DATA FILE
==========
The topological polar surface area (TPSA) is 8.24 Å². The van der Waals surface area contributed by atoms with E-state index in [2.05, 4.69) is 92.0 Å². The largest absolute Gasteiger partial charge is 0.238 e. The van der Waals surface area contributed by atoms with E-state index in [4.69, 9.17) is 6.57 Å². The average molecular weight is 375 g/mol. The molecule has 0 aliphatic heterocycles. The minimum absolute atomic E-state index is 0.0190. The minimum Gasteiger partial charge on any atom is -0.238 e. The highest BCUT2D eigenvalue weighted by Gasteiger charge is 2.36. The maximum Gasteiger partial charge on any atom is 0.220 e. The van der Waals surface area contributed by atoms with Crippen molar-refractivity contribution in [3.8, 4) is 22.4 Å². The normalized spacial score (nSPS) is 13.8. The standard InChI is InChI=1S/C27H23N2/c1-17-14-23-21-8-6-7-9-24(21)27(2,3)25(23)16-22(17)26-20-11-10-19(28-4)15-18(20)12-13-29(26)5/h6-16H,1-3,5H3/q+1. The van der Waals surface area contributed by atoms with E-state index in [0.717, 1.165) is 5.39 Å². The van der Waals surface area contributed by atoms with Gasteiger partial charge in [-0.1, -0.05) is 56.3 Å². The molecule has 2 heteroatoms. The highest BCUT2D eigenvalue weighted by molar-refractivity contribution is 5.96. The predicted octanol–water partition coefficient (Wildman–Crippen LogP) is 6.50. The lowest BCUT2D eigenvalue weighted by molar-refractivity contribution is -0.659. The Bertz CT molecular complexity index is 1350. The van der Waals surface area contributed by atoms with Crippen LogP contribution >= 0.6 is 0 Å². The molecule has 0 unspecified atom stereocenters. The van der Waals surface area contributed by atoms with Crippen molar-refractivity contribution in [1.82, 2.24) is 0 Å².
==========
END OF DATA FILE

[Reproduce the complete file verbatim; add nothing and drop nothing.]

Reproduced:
The topological polar surface area (TPSA) is 8.24 Å². The van der Waals surface area contributed by atoms with E-state index in [2.05, 4.69) is 92.0 Å². The largest absolute Gasteiger partial charge is 0.238 e. The van der Waals surface area contributed by atoms with E-state index in [4.69, 9.17) is 6.57 Å². The average molecular weight is 375 g/mol. The molecule has 0 aliphatic heterocycles. The minimum absolute atomic E-state index is 0.0190. The minimum Gasteiger partial charge on any atom is -0.238 e. The highest BCUT2D eigenvalue weighted by Gasteiger charge is 2.36. The maximum Gasteiger partial charge on any atom is 0.220 e. The van der Waals surface area contributed by atoms with Crippen molar-refractivity contribution in [3.8, 4) is 22.4 Å². The normalized spacial score (nSPS) is 13.8. The standard InChI is InChI=1S/C27H23N2/c1-17-14-23-21-8-6-7-9-24(21)27(2,3)25(23)16-22(17)26-20-11-10-19(28-4)15-18(20)12-13-29(26)5/h6-16H,1-3,5H3/q+1. The van der Waals surface area contributed by atoms with E-state index in [0.717, 1.165) is 5.39 Å². The van der Waals surface area contributed by atoms with Gasteiger partial charge in [-0.1, -0.05) is 56.3 Å². The molecule has 2 heteroatoms. The highest BCUT2D eigenvalue weighted by molar-refractivity contribution is 5.96. The predicted octanol–water partition coefficient (Wildman–Crippen LogP) is 6.50. The lowest BCUT2D eigenvalue weighted by molar-refractivity contribution is -0.659. The Bertz CT molecular complexity index is 1350. The van der Waals surface area contributed by atoms with Crippen LogP contribution >= 0.6 is 0 Å². The molecule has 0 unspecified atom stereocenters. The van der Waals surface area contributed by atoms with Crippen molar-refractivity contribution in [1.82, 2.24) is 0 Å².